Invasive species continue to affect ecosystems after removal
The Kudzu Vine, Brown Tree Snake, the Common Carp, Garlic Mustard and the Blue Mussel - just a few of hundreds of invasive species threatening ecosystems across the planet. Such is the danger now posed by invasive species that is thought to be second only to habitat loss when it comes to threats to ecosystem diversity. In fact, it is estimated that invasive species cost $1.4 trillion annually in environmental and economic costs.
It has long been known that introducing a non-native species into a predator-free habitat, allelopathy (the release of substances by an invasive species that effect the growth, survival and breeding cycles of other organisms) and the impact of an invasive species on the food chain can have a detrimental effect on local ecosystems.
However, while studying the effects of invasive Velvetgrass, Holcus lanatus, on a native daisy at the Bodega Marine Reserve in California, Dr Alison Bennett and Dr Sharon Strauss from the University of California and Dr Meredith Thomsen from the University of Wisconsin have now shown that the impact of an invasive species can be felt even after its removal.
n their findings, published in American Journal of Botany, the researchers noted that the invasive Velvetgrass clearly interfered with the germination, growth and establishment of the native daisy.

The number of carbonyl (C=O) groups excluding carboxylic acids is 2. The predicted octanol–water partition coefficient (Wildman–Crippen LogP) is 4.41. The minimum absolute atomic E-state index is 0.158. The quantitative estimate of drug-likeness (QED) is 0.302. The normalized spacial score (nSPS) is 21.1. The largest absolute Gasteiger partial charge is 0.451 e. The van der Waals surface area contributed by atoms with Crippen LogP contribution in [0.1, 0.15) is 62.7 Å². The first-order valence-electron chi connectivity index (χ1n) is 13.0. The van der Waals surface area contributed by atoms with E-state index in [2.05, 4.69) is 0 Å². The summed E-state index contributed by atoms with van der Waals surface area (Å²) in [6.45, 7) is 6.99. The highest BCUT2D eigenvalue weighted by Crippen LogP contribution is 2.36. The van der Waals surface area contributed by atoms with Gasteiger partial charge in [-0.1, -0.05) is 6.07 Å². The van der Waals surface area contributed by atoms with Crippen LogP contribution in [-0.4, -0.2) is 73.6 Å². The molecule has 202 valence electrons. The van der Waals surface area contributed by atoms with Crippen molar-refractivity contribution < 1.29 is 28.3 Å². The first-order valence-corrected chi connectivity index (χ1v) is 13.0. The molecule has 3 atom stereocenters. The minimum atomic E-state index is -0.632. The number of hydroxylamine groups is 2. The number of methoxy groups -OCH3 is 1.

Dr Bennett said: "Direct competitive effects of H.lanatus are most important during the invasion process and they have the greatest effect on plant community structure. Reduction of the direct competitive effects of H.lanatus should aid in native plant community conservation."
However, the scientists also noted that the Velvetgrass had an affect on other organisms in the soil, even after the invasive species was removed.
The presence of H.lanatus encouraged the growth of arbuscular mycorrhizal (AM) fungi, which, in turn, had a detrimental affect on other plant life - and this impact continued to be felt after the removal of the invasive species. The researchers concluded that:"
The effects of invasive species of plant communities can persist long after they have been removed because they can negatively alter soil communities."
Top Image Credit: Robert H. Mohlenbrock @ USDA-NRCS PLANTS Database / USDA NRCS. 1992. Western wetland flora: Field office guide to plant species. West Region, Sacramento.